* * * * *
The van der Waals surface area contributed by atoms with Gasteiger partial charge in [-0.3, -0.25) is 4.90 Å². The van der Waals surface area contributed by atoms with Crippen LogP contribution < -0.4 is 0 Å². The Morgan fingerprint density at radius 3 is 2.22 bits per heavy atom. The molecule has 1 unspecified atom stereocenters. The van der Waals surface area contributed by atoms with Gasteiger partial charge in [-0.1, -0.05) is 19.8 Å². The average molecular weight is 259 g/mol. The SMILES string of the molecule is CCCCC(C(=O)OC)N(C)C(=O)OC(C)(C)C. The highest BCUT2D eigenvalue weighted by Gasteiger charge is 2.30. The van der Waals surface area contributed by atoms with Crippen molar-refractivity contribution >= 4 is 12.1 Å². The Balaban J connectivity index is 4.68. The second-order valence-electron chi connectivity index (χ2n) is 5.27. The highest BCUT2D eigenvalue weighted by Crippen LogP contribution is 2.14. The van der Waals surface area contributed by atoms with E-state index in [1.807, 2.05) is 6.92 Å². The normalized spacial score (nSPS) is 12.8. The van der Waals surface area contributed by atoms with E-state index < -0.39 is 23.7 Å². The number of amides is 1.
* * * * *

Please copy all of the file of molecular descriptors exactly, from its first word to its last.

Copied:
The van der Waals surface area contributed by atoms with Gasteiger partial charge in [-0.3, -0.25) is 4.90 Å². The van der Waals surface area contributed by atoms with Crippen LogP contribution < -0.4 is 0 Å². The Morgan fingerprint density at radius 3 is 2.22 bits per heavy atom. The molecule has 1 unspecified atom stereocenters. The van der Waals surface area contributed by atoms with Gasteiger partial charge in [-0.1, -0.05) is 19.8 Å². The average molecular weight is 259 g/mol. The SMILES string of the molecule is CCCCC(C(=O)OC)N(C)C(=O)OC(C)(C)C. The highest BCUT2D eigenvalue weighted by Gasteiger charge is 2.30. The van der Waals surface area contributed by atoms with Crippen molar-refractivity contribution >= 4 is 12.1 Å². The Balaban J connectivity index is 4.68. The second-order valence-electron chi connectivity index (χ2n) is 5.27. The highest BCUT2D eigenvalue weighted by Crippen LogP contribution is 2.14. The van der Waals surface area contributed by atoms with E-state index in [1.807, 2.05) is 6.92 Å². The normalized spacial score (nSPS) is 12.8. The van der Waals surface area contributed by atoms with E-state index < -0.39 is 23.7 Å². The number of amides is 1.